Crack My Cup and Cut Me Up: Jewish Curses
Last year the Dallas Morning News gave us a delightful article on the contemporary fate of curse words, but there is another form of religious maledictions they didn’t discuss. It is what scholars call a “conditional self-curse.” It means, in effect, if I break this promise, may I be killed! The above example is a profoundly Christian version of that concept, for the speaker is invoking the cross, which is to say, the God of the cross, to witness the promise and enforce the curse.
But conditional self-curses predate Christianity. Multiple forms of conditional self-curses appear in the Hebrew Bible. Sometimes it is just expressed as a spoken oath, along the lines of “May thus and more happen to me if…”(I Samuel 19:2; 20:10). But if you're Biblical figure who wants to be really serious about your promise, then what you do is break or destroy something, often a living thing, to ritually act out what should happen to you if you fail to live up to your word (Jer. 34:18-20).
That’s exactly the kind of promise God makes to Abraham in the episode known as the "covenant between the pieces," or more viscerally, the “covenant of the chunks” (Gen. 15). God commands Abraham to cut up several animals and then arrange them in a row on the ground with a path between the severed parts. God then appears as a flame (think burning bush) that passes between the chunks. This is meant to be a shocking moment - but not for the reason that seems gruesomely obvious to us. God is, in effect, saying “let Me be cut up if I don’t keep My oath to you, Abraham!” It is hard to imagine exactly how God can curse Himself, but if the theology is problematic, the symbolism is clear and powerful: God’s commitment to fulfilling the promises made to Abraham is absolute, grounded in God’s very being.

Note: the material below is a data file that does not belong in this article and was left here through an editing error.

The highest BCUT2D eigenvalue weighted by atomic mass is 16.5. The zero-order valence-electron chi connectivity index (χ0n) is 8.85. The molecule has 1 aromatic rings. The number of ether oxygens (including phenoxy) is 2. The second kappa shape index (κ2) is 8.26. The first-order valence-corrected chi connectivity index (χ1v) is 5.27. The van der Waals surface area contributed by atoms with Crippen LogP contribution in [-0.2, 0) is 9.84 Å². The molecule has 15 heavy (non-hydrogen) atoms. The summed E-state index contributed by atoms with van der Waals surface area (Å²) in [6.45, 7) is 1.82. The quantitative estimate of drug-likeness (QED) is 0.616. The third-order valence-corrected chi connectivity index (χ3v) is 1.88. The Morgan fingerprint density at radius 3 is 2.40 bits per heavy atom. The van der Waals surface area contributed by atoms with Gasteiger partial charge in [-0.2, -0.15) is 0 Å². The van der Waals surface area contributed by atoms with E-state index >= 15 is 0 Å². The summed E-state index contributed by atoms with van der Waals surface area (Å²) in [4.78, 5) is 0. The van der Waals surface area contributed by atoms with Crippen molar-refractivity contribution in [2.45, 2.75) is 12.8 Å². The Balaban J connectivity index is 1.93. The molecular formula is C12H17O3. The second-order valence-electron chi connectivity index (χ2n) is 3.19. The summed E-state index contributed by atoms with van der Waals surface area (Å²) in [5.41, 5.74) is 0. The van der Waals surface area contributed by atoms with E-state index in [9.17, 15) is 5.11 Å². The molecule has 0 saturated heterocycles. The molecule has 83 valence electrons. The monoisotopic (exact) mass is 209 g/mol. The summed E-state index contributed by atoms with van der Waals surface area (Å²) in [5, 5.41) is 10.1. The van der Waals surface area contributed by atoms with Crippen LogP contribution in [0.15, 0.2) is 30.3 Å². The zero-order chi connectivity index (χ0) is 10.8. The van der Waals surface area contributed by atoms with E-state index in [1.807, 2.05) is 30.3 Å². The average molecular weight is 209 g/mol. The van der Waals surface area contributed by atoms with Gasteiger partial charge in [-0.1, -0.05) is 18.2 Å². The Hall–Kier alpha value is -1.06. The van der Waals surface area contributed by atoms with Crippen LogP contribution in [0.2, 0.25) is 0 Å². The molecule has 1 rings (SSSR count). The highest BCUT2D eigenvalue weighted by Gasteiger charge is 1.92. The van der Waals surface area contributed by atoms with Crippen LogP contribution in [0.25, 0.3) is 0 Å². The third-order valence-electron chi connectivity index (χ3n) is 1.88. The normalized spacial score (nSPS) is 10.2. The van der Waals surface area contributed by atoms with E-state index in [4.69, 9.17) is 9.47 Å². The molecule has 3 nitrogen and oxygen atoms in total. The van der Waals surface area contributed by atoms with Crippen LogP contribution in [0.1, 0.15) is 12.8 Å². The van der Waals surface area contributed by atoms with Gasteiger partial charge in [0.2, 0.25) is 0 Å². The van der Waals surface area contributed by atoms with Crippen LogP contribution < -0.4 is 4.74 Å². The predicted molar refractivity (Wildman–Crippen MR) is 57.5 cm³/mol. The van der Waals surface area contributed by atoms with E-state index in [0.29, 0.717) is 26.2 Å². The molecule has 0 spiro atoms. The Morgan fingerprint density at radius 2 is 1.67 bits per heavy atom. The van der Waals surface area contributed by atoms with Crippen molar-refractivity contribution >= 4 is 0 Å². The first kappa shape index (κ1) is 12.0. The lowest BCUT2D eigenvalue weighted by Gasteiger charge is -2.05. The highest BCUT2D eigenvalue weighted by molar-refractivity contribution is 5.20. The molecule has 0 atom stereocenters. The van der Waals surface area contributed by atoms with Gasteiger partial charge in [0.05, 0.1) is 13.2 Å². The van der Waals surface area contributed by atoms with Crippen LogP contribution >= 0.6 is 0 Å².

Though all this seem very arcane from a modern point of view, this kind of oath-taking has never really gone away. “Cross my heart…” is still part of our language of promise-making, as is crossing one’s self when one does it. And Jews still observe a dramatic form of this Biblical oath-taking today. For the same logic is working in one of the most memorable of all Jewish customs: breaking a glass at a wedding. It is meant to convey to all the witnesses present, “If I break the vows made here today, may I be broken thus!”
All of which comes to remind us that, from a religious perspective, promises matter. We moderns regard promises, be they political commitments, marriage vows, or personal promises, as easy to make and easy to break. The God of Israel, however, takes Her promises more seriously then we take our own. Perhaps we humans should consider reclaiming a more Biblical attitude towards standing by our words. We should only say what we mean, and always mean what we say. And we could show our seriousness by saying something like this: “…crack my cup or cut me up, so help me God!”
Zal g'mor - to learn more, read the Encyclopedia of Jewish Myth, Magic, and Mysticism: http://www.amazon.com/Encyclopedia-Jewish-Myth-Magic-Mysticism/dp/0738709050